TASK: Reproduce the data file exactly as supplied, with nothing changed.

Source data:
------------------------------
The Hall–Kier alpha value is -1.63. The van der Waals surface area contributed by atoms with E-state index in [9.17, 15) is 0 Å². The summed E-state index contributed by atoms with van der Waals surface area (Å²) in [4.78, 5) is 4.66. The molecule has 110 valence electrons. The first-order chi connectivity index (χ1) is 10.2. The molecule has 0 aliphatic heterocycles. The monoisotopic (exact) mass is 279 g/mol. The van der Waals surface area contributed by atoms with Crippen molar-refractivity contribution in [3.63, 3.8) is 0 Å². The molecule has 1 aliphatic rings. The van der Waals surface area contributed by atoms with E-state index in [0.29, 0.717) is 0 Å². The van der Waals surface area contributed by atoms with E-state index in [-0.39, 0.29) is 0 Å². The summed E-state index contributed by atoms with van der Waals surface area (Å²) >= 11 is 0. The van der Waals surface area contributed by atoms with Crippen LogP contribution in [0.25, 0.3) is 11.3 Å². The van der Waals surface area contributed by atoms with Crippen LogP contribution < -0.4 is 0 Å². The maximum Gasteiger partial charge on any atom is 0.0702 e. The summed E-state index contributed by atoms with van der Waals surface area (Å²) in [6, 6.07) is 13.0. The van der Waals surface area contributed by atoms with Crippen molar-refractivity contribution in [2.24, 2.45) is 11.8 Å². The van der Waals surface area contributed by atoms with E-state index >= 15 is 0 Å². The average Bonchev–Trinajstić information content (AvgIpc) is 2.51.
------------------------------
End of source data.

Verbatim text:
The Hall–Kier alpha value is -1.63. The van der Waals surface area contributed by atoms with E-state index in [9.17, 15) is 0 Å². The summed E-state index contributed by atoms with van der Waals surface area (Å²) in [4.78, 5) is 4.66. The molecule has 110 valence electrons. The first-order chi connectivity index (χ1) is 10.2. The molecule has 0 aliphatic heterocycles. The monoisotopic (exact) mass is 279 g/mol. The van der Waals surface area contributed by atoms with Crippen molar-refractivity contribution in [3.63, 3.8) is 0 Å². The molecule has 1 aliphatic rings. The van der Waals surface area contributed by atoms with E-state index in [0.29, 0.717) is 0 Å². The van der Waals surface area contributed by atoms with E-state index in [-0.39, 0.29) is 0 Å². The summed E-state index contributed by atoms with van der Waals surface area (Å²) >= 11 is 0. The van der Waals surface area contributed by atoms with Crippen LogP contribution in [0.25, 0.3) is 11.3 Å². The van der Waals surface area contributed by atoms with Crippen LogP contribution < -0.4 is 0 Å². The maximum Gasteiger partial charge on any atom is 0.0702 e. The summed E-state index contributed by atoms with van der Waals surface area (Å²) in [6, 6.07) is 13.0. The van der Waals surface area contributed by atoms with Crippen molar-refractivity contribution in [2.24, 2.45) is 11.8 Å². The van der Waals surface area contributed by atoms with E-state index >= 15 is 0 Å². The average Bonchev–Trinajstić information content (AvgIpc) is 2.51.